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Signs of Damage: Laboratory Roots, Assessment, & Treatment Eb Blakely, Ph.D., BCBA-D Quest, Inc. & Florida Institute of Technology.

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Presentation on theme: "Signs of Damage: Laboratory Roots, Assessment, & Treatment Eb Blakely, Ph.D., BCBA-D Quest, Inc. & Florida Institute of Technology."— Presentation transcript:

1 Signs of Damage: Laboratory Roots, Assessment, & Treatment Eb Blakely, Ph.D., BCBA-D Quest, Inc. & Florida Institute of Technology

2 Signs of Damage: Skinner  From "Contingencies of Reinforcement"  Page 51: "The principle also holds for aggressive behavior. At a time when men were often plundered and killed, by animals and other men, it was important that any behavior which harmed or frightened predators should be quickly learned and long sustained. Those who were most strongly reinforced by evidences of damage to others should have been most likely to survive."  Page 129: "A person who is at the moment aggressive is one who, among other characteristics, shows a heightened probability of behaving verbally or nonverbally in such a way that someone is damaged..."  Page 195: "Azrin, for example, has studied the stereotyped, mutually aggressive behavior evoked when two organisms receive brief electric shocks. But he and his associates have also demonstrated that the opportunity to engage in such behavior functions as a reinforcer and, as such, may be used to shape an indefinite number of "aggressive" operants of arbitrary topographies. Evidence of damage to others may be reinforcing for phylogenic reasons because it is associated with competitive survival. Competition in the current environment may make it reinforcing for ontogenic reasons."

3 Signs of Damage: Stimuli  What stimuli are involved?  Visual stimuli – blood, bruising, scratches, “upset” expressions  Auditory stimuli – crying, screaming, reports of harm or ill fortune  Damage to environment  Response produced stimuli – pressure on teeth, pressure on hands/feet

4 Early Non-Human Research  Shock “elicited” fighting  Subjects: Rats  Procedure: Rats exposed to shock  Measure: # of episodes of fighting  Aggression was called “reflexive”  Results: Most shocks evoked fighting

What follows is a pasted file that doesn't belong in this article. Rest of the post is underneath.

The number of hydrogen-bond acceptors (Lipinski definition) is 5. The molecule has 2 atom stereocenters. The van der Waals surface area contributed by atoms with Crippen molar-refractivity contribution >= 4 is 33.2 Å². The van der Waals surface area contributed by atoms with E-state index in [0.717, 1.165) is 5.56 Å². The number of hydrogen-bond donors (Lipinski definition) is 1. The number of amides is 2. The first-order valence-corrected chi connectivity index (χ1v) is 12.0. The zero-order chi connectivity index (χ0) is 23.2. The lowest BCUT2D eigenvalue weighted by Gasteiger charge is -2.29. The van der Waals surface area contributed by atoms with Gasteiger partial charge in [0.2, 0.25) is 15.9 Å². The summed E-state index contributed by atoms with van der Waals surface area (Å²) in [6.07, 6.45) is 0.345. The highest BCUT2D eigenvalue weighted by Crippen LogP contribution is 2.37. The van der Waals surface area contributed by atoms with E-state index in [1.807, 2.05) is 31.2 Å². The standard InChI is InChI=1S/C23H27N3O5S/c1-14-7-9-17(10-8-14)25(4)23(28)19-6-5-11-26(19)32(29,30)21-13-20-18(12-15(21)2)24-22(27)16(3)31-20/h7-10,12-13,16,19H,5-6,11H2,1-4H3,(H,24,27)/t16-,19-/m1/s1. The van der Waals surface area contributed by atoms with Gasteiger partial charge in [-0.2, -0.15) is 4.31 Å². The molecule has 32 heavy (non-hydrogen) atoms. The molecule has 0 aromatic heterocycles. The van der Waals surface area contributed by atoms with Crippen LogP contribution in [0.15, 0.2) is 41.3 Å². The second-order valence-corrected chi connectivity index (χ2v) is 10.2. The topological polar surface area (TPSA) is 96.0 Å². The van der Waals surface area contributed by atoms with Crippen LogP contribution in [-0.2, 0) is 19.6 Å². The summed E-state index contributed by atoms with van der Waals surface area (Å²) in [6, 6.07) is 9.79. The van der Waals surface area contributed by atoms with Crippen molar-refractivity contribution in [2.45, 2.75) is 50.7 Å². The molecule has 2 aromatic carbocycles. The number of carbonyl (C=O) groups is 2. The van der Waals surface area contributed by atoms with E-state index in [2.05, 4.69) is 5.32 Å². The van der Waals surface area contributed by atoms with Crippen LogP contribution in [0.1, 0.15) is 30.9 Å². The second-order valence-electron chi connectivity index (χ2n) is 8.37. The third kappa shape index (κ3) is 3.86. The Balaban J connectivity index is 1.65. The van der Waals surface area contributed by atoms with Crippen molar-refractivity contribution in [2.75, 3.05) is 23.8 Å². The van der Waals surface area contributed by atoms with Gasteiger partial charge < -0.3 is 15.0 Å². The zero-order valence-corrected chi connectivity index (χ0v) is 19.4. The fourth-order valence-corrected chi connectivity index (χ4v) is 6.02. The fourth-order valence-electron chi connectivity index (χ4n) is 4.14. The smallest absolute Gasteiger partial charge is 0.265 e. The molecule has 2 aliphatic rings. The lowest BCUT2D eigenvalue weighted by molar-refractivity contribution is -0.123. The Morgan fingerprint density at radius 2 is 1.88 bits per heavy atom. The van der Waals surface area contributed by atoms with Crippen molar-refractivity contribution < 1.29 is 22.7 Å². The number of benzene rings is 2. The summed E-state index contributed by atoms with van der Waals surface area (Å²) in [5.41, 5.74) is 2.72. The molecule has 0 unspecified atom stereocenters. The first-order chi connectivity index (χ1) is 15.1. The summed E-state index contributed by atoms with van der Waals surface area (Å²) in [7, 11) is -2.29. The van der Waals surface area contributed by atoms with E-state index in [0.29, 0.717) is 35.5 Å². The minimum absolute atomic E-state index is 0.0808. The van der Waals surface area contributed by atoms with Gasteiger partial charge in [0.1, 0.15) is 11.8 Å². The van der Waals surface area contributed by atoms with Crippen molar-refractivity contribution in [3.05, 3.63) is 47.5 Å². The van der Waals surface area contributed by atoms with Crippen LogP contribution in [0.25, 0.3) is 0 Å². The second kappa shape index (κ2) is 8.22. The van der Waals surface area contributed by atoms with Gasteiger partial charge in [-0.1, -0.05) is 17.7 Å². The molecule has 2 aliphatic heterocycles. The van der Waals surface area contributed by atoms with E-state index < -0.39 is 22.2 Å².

5 Early Non-Human Research  Shock “elicited” biting of inanimate objects  Subjects: Rats  Procedure: Rats exposed to shock  Measure: # of episodes of biting of metal, wood, or rubber targets

6 Human Application  Pain may evoke aggression reinforced by signs of damage  Headache  Dental work  Aggression to perpetrator

7 Early Non-Human Research  Aggression associated with schedules of reinf  Subjects: Pigeons  Procedure: Ss exposed to FR 50  Measure: # attacks to target pigeon  Results: Most attacks occurred after reinforcer offset

8 Early Non-Human Research  What kind of target is most often attacked?  Subjects: Pigeons  Procedure: Ss exposed to FR  Measure: # attacks to target (Mirror, Live protected, Stuffed)

9 Early Non-Human Research  Biting as a function of FR size  Subjects: Squirrel monkeys  Procedure: Ss exposed to FR schedules (50-200)  Measure: # bites of a rubber hose  Results: Most biting occurred after reinforcer offset as a function of ratio size

10 Early Non-Human Research  Biting during extinction of responding

11 Human Application  Reinforcer offset: Leaving reinforcement programs  Large work requirements with tiny reinforcers!

12 Early Non-Human Research  Opportunity to Aggress: Is it a reinforcer?  Subjects: Pigeons  Procedure: 1) FI schedule for food and 2) 2 nd key pecks  access to a target pigeon

13 Recent Non-Human Research  Opportunity to Aggress: Is it a reinforcer?  Subjects: Mice  Procedure: Intruder mouse presented after completion of FR 8 vs Ext  Results: Concurrent food schedule not needed Go

14 Human Application  “I just want to break something!!”  Seeking out targets  Animal abuse

15 Summary  Aversive stimuli will evoke aggression  Shock  Reinforcement offset  Work requirements  Heat  Strikes to body  The opportunity to aggress will function as a reinforcer for behavior  Most likely occurs when aversive stimuli are present  May occur without “motivators”

16 Conclusions  Aggression evoked by aversive stimuli is not “reflexive”  If operant, what reinforces it?  Signs of damage (cf Skinner): cowering, crying, blood, running away  Pressure on body part used to attack (e.g., teeth, fists)  How do we talk about this?  Signs of damage-related stimuli may be naturally reinforcing in some species, or some members of a species  EO s may be aversive events, schedules of reinforcement, and reinforcement termination.  We should address this in behavioral assessment and Tx